Posted by tilsit on May 26th, 2008
Solving time: 24 minutes
A good stiff Bank Holiday mental workout. A very entertaining curate’s egg of a puzzle for me in that i really liked some clues, but one or two definitions seemed a bit “loose” to me. 10 across’ definition is an example. Correct, I suppose, but inadequate to me. Incidentally, I can’t find a cartoon dog named Tom ( http://en.wikipedia.org/wiki/List_of_fictional_dogs ), was this a misprint for Cat?.
Other clues are quite clever, but would your average solver know there was a poet called (Walter) Savage Landor for 11 across to work properly?
Nina fans are acommodated here too!
ACROSS (*) = anagram (CD) = Cryptic definition (R) = Reversal
1 DANNY BOY DANNY BOY(LE) directed Irvine Welsh’s masterpiece, and the tune is probably known to some as the Londonderry Air.
6 PITMAN Sir Isaac Pitman invented shorthand. I am not keen on the “homophone” definition, however 18 across has probably converted me.
9 ODES The US Playwright is (Clifford) ODETS, whom I have never heard of. He apparently wrote The Sweet Smell of Success. Take the T (time) out.
10 PLUM TOMATO This parses as TOM inside MA inside PLUTO. i can’t find a cartoon dog named Tom, and so wondered if that should have been “cartoon cat“. Is “food” OK as a definition for this entry?
11 ARNOLD LANDOR* Nice clever clue, but did you know about Walter Savage Landor, an American poet?
12 ETHERNET THE RN [Royal Navy - (Armed) Service] inside TEE (R). Having spent most of last week having rows with BT’s Call Centre staff over my broadband connection, I now know what an Ethernet cable is, especially as I wish to insert it in a very painful place belonging to one of their advisors! Chambers gives Ethernet under ‘Ether’
13 SAKI HH Munro wrote under the pseudonym Saki and it is also Japanese wine, though I am used to seeing it spelt SAKE.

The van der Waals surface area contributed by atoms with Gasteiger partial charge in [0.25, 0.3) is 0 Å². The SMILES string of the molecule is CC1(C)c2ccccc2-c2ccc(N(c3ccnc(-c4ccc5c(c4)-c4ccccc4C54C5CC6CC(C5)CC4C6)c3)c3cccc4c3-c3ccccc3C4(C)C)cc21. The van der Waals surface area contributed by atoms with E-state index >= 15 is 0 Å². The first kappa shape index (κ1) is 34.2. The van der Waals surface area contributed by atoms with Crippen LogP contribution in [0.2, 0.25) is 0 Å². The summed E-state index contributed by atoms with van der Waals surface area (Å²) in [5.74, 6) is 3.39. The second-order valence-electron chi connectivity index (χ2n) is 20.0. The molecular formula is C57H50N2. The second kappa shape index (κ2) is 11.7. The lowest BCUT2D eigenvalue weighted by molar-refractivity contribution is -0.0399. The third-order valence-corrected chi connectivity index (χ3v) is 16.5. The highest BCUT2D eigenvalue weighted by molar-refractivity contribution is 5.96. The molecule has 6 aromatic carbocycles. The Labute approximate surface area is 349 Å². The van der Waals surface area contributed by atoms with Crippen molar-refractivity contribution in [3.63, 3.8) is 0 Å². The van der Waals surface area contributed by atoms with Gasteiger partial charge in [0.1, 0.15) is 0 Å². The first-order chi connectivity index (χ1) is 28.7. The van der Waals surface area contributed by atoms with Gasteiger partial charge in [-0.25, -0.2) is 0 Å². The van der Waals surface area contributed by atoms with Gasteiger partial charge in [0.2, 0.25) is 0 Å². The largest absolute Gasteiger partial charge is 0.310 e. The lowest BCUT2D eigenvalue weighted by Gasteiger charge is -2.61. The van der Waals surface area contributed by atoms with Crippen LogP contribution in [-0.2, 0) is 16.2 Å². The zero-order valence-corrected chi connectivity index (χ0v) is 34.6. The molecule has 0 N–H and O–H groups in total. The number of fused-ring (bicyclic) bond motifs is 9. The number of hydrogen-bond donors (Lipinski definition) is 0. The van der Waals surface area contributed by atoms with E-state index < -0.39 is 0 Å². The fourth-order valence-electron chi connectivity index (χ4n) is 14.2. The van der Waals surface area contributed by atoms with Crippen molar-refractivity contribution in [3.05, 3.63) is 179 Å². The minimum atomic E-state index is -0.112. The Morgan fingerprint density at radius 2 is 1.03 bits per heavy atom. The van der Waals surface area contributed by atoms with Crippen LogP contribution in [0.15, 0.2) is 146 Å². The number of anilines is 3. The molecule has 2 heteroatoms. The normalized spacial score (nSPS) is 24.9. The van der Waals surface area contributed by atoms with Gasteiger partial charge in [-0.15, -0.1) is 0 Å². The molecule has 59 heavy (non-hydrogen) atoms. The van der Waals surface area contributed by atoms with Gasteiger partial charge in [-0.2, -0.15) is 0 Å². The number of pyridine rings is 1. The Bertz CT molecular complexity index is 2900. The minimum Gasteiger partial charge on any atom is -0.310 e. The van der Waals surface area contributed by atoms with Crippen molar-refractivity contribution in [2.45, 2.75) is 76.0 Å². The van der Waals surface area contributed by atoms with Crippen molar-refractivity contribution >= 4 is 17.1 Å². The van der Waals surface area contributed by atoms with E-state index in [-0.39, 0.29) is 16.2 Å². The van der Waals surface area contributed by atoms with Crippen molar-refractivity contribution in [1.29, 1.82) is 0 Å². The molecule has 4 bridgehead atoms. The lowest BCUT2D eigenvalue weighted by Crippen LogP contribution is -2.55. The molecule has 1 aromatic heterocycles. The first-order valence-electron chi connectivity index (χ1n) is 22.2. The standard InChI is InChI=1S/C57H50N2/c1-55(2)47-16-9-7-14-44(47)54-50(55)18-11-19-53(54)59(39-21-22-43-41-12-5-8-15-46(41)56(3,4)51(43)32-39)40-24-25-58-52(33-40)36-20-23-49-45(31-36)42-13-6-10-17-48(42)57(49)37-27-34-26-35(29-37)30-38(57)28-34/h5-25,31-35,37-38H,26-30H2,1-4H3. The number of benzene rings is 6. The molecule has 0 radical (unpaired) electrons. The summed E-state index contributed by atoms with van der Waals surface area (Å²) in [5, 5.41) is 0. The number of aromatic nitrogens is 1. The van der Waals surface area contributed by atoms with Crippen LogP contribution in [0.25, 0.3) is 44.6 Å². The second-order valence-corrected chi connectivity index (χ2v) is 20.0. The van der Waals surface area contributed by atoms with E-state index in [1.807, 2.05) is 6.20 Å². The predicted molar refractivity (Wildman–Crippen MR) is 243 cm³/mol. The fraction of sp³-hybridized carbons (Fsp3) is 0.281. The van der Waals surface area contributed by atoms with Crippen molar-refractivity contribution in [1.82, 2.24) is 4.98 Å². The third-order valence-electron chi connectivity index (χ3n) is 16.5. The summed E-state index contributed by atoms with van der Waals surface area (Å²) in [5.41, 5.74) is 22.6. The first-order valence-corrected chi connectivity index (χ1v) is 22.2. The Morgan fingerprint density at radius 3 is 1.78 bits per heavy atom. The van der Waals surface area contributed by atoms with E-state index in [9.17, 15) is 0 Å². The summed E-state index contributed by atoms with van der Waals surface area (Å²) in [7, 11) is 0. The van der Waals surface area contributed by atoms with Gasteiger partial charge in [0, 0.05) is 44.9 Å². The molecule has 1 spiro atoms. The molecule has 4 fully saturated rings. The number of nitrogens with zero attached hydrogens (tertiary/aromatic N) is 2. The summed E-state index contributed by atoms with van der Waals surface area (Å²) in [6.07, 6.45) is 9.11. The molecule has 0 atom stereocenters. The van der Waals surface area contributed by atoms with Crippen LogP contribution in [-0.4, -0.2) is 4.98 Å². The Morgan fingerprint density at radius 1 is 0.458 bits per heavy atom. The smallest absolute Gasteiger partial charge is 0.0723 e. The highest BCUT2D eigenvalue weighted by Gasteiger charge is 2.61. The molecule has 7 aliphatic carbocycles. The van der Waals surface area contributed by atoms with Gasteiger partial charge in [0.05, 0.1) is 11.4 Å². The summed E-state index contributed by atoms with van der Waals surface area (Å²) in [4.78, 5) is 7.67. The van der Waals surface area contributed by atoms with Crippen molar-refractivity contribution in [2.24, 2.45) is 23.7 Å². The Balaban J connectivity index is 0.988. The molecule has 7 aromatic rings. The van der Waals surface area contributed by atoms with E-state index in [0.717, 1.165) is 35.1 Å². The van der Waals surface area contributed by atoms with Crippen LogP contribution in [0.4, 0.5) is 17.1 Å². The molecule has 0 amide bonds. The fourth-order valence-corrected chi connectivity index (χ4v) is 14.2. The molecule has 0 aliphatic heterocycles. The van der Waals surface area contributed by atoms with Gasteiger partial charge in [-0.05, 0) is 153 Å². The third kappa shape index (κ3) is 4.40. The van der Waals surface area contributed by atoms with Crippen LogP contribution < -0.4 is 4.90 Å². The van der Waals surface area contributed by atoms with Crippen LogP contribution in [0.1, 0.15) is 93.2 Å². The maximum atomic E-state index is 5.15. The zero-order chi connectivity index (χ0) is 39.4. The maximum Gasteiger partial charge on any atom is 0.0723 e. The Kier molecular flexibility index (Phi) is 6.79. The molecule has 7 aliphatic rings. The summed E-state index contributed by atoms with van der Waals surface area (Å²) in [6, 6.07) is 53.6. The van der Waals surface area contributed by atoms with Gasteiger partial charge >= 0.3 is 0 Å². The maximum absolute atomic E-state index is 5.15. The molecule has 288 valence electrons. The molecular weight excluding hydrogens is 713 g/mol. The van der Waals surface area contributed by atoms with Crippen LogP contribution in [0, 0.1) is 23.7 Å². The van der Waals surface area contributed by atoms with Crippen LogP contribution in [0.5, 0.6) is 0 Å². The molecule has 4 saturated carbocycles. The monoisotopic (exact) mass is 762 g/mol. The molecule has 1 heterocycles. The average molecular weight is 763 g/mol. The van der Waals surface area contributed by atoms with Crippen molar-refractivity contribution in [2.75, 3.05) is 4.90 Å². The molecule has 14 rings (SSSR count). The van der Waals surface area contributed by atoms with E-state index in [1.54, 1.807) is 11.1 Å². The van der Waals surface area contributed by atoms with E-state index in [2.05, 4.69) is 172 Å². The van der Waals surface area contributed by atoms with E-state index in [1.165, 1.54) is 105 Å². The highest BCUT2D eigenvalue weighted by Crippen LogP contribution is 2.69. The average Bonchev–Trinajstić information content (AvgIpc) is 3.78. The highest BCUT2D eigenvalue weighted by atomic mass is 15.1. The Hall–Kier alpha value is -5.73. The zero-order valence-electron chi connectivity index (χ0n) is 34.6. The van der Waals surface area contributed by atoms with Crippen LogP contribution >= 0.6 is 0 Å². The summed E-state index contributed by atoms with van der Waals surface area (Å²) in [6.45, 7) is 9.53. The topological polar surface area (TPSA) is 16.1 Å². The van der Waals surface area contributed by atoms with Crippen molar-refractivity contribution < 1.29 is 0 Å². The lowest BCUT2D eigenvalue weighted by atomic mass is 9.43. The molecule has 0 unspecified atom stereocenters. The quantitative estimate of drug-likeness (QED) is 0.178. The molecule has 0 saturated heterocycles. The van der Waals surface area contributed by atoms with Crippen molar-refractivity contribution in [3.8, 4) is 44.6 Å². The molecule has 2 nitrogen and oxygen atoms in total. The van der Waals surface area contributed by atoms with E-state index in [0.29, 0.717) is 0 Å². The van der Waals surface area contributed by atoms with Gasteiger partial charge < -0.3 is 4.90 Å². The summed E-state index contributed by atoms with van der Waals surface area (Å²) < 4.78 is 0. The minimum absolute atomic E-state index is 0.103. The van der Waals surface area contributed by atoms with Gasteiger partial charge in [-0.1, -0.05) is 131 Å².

14 CHE GUEVARA HUGE RAVE* in CA – Nice clue, conjures up nice imagery.
16 i PAGLIACCI Camille PAGLIA inside IC CI, which just happens to be the centre of ArctIC CIrcle! Very clever. I Pagliacci (The Clowns) is an opera by Leoncavallo. I knew this from an episode of Batman where the Joker dressed as a clown and threatened to unmask the Dynamic Duo. Just checked this on Wikipedia and they claim it should not have the definite article (I) at the front! http://en.wikipedia.org/wiki/Pagliacci
18 ARIS See Chambers for definition!!! However, definition is, like 6 across, a homophone of part of 1, i.e. Derriere!
20 SLOW DOWN S (Economists finally) + LOWDOWN
22 BORZOI BOR(NE) + 1 OZ (16 Drams) (R) The on-line version gives “sixteenth” rather than sixteen. 16 drams (in avoirdupois) is one ounce. In troy weight, it’s only 8.
23 ANNE BOLEYN A + N + NEB (A new nose) + ONLY* with E inside. Nice definition!
24 ACID A + C.I.D.
25 YARELY RAY (R) + ELY. the city of ely stands on the River Ouse in Cambridgeshire.
26 LAST TO GO A Last is a shoemaker’s model (Cue Cobblers joke!), plus TOGO, an African country.
2 ANDORRA ROAD RAN* i was rather devastated that Andorra’s bouncy little ditty didn’t make it to the final of Eurovision.
3 NO SMOKING Excellent clever cryptic definition. Monday’s Fascinating Fact: H Vernon Watson was a popular variety entertainer during the wars and he took his stage name from a No Smoking sign painted on a set of double doors, where the doors split, gave him his stage name Nosmo King!
4 BIPED P.E. inside BID
5 YOU NEVER CAN TELL A riposte to the Nina? Apart from being a Chuck Berry song, it’s a play written by George Bernard Shaw.
6 PATCHOULI TOUCH 1 TAP A word I remember from Al Stewart’s The Year of the Cat, one of the discs I’d take to my desert island.
7 TIMER REMIT (R)
8 ANT BEAR A N.T. (National Trust) + BEAR (carry) – a tough one if you have never heard of it, still aardvark never hurt anyone……
14 CHIROPODY Hmm…. do chiropodists remove flakes of corn?
15 VEAL ROAST A LOVE RAT’S* Good funny surface reading.
17 POLENTA LENT inside P.O.A.
19 IRONING I + RONIN + G i is the electric current symbol in physics – a subject I detested at school and nice to see something Frank “The Twank” Webster taught me has stuck. RONIN is a de Niro film from 1998, which i thought was a remake of a French film, but I can’t trace it.
21 WHERE WEAR (homophone) SPORT is used in the context of “sporting a garment”.
22 BONES B ONES – In the world of advertising demographics, the B1’s are part of the middle classes.
Thanks to Eimi for an interesting and thought-provoking puzzle!